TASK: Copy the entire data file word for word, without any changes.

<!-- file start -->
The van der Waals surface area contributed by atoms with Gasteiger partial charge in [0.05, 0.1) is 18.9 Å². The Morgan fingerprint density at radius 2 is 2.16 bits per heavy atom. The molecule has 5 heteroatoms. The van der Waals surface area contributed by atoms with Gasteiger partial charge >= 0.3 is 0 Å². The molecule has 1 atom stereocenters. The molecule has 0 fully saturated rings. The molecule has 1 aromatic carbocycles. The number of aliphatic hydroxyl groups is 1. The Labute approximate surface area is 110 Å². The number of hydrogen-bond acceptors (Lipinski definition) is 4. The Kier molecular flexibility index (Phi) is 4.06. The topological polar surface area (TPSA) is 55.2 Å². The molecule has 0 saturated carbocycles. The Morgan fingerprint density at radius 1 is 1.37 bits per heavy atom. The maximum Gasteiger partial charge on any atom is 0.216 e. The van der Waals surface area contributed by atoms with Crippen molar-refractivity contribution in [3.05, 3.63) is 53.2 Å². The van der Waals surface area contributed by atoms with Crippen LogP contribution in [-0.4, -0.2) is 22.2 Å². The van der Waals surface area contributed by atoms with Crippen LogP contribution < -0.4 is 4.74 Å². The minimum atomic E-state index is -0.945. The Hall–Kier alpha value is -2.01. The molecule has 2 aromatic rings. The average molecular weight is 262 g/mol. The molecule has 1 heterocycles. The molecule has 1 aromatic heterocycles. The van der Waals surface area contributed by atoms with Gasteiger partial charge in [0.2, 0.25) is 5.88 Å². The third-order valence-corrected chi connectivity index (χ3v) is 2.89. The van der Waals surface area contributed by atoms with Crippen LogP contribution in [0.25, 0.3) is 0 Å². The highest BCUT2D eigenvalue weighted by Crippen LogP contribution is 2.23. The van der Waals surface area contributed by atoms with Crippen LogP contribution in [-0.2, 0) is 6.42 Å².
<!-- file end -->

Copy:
The van der Waals surface area contributed by atoms with Gasteiger partial charge in [0.05, 0.1) is 18.9 Å². The Morgan fingerprint density at radius 2 is 2.16 bits per heavy atom. The molecule has 5 heteroatoms. The van der Waals surface area contributed by atoms with Gasteiger partial charge >= 0.3 is 0 Å². The molecule has 1 atom stereocenters. The molecule has 0 fully saturated rings. The molecule has 1 aromatic carbocycles. The number of aliphatic hydroxyl groups is 1. The Labute approximate surface area is 110 Å². The number of hydrogen-bond acceptors (Lipinski definition) is 4. The Kier molecular flexibility index (Phi) is 4.06. The topological polar surface area (TPSA) is 55.2 Å². The molecule has 0 saturated carbocycles. The Morgan fingerprint density at radius 1 is 1.37 bits per heavy atom. The maximum Gasteiger partial charge on any atom is 0.216 e. The van der Waals surface area contributed by atoms with Crippen molar-refractivity contribution in [3.05, 3.63) is 53.2 Å². The van der Waals surface area contributed by atoms with Crippen LogP contribution in [-0.4, -0.2) is 22.2 Å². The van der Waals surface area contributed by atoms with Crippen LogP contribution < -0.4 is 4.74 Å². The minimum atomic E-state index is -0.945. The Hall–Kier alpha value is -2.01. The molecule has 2 aromatic rings. The average molecular weight is 262 g/mol. The molecule has 1 heterocycles. The molecule has 1 aromatic heterocycles. The van der Waals surface area contributed by atoms with Gasteiger partial charge in [0.2, 0.25) is 5.88 Å². The third-order valence-corrected chi connectivity index (χ3v) is 2.89. The van der Waals surface area contributed by atoms with Crippen LogP contribution in [0.25, 0.3) is 0 Å². The highest BCUT2D eigenvalue weighted by Crippen LogP contribution is 2.23. The van der Waals surface area contributed by atoms with Crippen LogP contribution in [-0.2, 0) is 6.42 Å².